It began many years ago when I met my wife at my best friend’s house, I’d come down to Delaware to interview for
a job which promptly fell through. Maria and I met over dinner and it was love at first sight. The next time I saw her.
I did not even recognize her because she had gotten dressed for church, true love, indeed.
This was. Only the beginning of my journey. In this wild and precious life, I found work in Bucks County,
Pennsylvania. And we were on the road again. This became.
A bit of a whirlwind tour, and I’ll compress all of the following years into this statement, what a long, strange trip it’s
Now, twenty six, thirty two, thirty four, a glorious marriage. I hope of thirty five years. I’ll have to check. With the
boss about this.
I’ve made some wonderful friends on this journey. Some of whom.
Are some of whom are members of Wellspring’s.
Unending, unending, thanks to Merle Bowe, Pete Higgins. And Lois Lutz, we met in a writers group, and we have
been friends ever since. In fact, Pete and Merle introduced me to Wellspring’s. I was hooked by the possibilities of a
That is so flexible, flexible and open to all.
By by the way. We have the let’s see, we have the most skilled and diverse set of musicians known to man. The
best and worst parts of this journey have involved my health challenges. I was diagnosed with multiple sclerosis
when I was twenty eight.
Along the way, I have been challenged. In so many ways. But as a result, I have become quite self-reliant
sometimes. To my own peril.
I. Have become.
I got it. I have become more humble.
And have learned to ask for help. This is the true that is a true and valuable life experience. I recommend it to to
everyone. Since none of us are getting any younger. For my family. And for all of you. I want to be a model.
Of resilience. And resourcefulness. Always caring about others in a loving way. I want to stay involved. And in
positive community. Oriented activities, using my abilities, whatever they may be at the time. Recently, I saw two
films that spoke to me.
About the need to. Uh.
Take advantage of each moment. And.
Marshall and Marshall, my resources to move forward. In the movie Dead Poets Society.
The community group, I am reminded.
Yeah, I missed the line here, folks. In the movie that was in the movie Dead Poets Society. I am reminded to seize
In the movie Patch Adams, The Community of Patients. Became healers. By being of service. To one another. Just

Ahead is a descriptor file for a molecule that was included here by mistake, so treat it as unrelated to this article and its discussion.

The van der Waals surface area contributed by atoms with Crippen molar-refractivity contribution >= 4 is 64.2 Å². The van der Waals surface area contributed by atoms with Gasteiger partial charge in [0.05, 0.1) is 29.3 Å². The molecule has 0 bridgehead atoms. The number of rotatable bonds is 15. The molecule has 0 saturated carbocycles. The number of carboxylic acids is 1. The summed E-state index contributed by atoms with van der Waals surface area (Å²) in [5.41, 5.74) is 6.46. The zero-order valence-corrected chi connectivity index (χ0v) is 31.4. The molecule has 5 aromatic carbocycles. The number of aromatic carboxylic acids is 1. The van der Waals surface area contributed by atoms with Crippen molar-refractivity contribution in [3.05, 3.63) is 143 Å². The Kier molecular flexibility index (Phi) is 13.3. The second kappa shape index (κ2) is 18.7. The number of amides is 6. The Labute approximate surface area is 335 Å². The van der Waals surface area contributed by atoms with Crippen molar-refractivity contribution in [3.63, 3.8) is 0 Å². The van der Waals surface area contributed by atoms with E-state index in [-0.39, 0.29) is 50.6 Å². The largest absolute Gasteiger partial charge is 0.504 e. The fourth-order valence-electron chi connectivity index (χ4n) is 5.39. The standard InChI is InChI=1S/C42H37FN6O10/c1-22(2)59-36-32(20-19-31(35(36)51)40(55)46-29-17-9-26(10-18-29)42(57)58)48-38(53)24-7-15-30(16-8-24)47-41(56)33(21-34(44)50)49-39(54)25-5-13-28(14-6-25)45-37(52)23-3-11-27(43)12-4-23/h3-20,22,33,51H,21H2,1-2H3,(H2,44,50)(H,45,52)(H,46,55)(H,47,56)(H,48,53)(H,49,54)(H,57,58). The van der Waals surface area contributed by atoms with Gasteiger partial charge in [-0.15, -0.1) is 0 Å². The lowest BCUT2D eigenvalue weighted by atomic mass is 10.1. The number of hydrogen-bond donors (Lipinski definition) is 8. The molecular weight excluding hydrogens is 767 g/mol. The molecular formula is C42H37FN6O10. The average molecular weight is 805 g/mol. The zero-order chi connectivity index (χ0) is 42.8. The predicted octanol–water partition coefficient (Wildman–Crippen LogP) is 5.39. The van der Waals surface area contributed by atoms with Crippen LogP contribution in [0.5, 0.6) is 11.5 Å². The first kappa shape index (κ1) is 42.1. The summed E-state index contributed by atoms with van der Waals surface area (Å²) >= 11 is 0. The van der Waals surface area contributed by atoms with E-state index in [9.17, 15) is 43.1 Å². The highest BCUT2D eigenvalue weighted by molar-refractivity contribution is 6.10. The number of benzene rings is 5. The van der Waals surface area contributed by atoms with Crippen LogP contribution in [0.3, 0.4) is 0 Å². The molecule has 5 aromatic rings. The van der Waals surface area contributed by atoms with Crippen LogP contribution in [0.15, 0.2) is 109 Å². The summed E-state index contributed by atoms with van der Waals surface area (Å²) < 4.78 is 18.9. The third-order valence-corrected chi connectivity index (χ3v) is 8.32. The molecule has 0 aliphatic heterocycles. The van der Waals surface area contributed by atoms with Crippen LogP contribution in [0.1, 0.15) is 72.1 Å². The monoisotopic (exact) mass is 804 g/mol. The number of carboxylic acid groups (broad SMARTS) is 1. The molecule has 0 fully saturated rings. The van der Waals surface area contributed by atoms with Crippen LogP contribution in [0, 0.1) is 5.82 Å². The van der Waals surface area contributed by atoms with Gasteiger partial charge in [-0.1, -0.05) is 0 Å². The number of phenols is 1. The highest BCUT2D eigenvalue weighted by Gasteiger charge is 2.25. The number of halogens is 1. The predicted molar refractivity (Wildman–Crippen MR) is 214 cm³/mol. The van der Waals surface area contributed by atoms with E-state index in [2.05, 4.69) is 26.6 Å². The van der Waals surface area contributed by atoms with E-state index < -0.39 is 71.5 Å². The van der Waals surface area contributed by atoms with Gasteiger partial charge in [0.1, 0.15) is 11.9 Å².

as we do in the Wellspring’s community. I plan to lead my life guided by those same principles. Each of us is faced
with daily challenges.
Doing. During the pandemic. And.
And we all must decide how to manage them. Some may get.
Oh, where am I overwhelmed?
Yes, like me right now, some may get overwhelmed and give up.
But I choose to face those challenges directly and plan for a better future.
We can all contribute to whatever extent. We can. It’s not over till it’s over. If any of you or Yogi Bear, Yogi Bear
fans. I keep on fighting to stay to stay positive. So what am I going to do with my wild and precious life, you ask?
Well, let’s see. What I can do with where things are today. And I will keep my focus on the horizon. For those wild
and precious things yet to come.
Well, good morning, Wellspring’s. My name is Ed Thorton. I’m an elder in the community.
I’m age 83. It’s an honor and a pleasure for me to have this opportunity to share the evolution of my one wild and
And the fourth, born in a family of six five boys and my sister Pat, both my poor parents were born in the city of
Cork County Cork, Ireland.
My mother died at her age 43, my age nine, after giving birth to Pat. Her death devastated me for many, many
years. I grew up a very angry, judgmental man because of her death and 12 years of strict Irish Catholic education.
As a young man, I stuffed my feelings and became an addict, a drug of choice was food in general, sugar in
For many years, my spiritual life was the 12 stages of Overeaters Anonymous. Many years of individual and group
therapy was more than 20 years of active participation in the Mankind Project helped me realize how to love myself
to the point where I now say this affirmation daily because I am the only person I will have a relationship all my life.
I choose to love myself the way I am now, to always acknowledge that I’m just enough the way I am to love and
cherish myself, to be my own best friend, to be the person I would like to spend the rest of my life with, to always
take care of myself so that I can take care of others to always grow, develop and share my love and life.
I’ve tried to live my life following the words of John Wesley, quote, Do all the good you can by all the means you can
in all the ways you can, in all the places you can and all the times you can to all the people you can as long as ever
For three years ago, my beautiful creative wife, Susan and I visited Wellspring’s for the first time at the invitation of
our good friends, Denise and Gary Baskin. We immediately enjoyed the people, the music and outstanding
comments by Reverend Ken and reverently. Wellspring’s quickly became our new spiritual home.
Our first small group experience with WellSprings was attending a soup and six dinner at the home of Sidney and
Bob Key, where we met several other World Series members. And some of you know, I’m facing two possible life
threatening situations. Stage four, chronic kidney disease and melanoma. Skin cancer conscious living conscious
died has now become my one wild and precious life.
The one thing I have in common with all of you is time.
This is the best time management statement I have ever since it was created by Dr. Leon a Denko quote.
In his wisdom, God gives to us a limited, finite number of hours a year in which to achieve our goals, both
materially and spiritually. He gives us these hours in sequence, day by day, month by month. If they are wasted,
however, they are needed, repeatable, not refundable. He gives the same amount to the rich and to the poor, to
the young and to the old. Whatever successes we may achieve in this life will come to the purpose to which we put
God’s priceless gift. Time for school.
Going to end my presentation this morning with this statement. Thank God I’m not the man I used to be.
May God continue to bless each and every one of you. Thank you.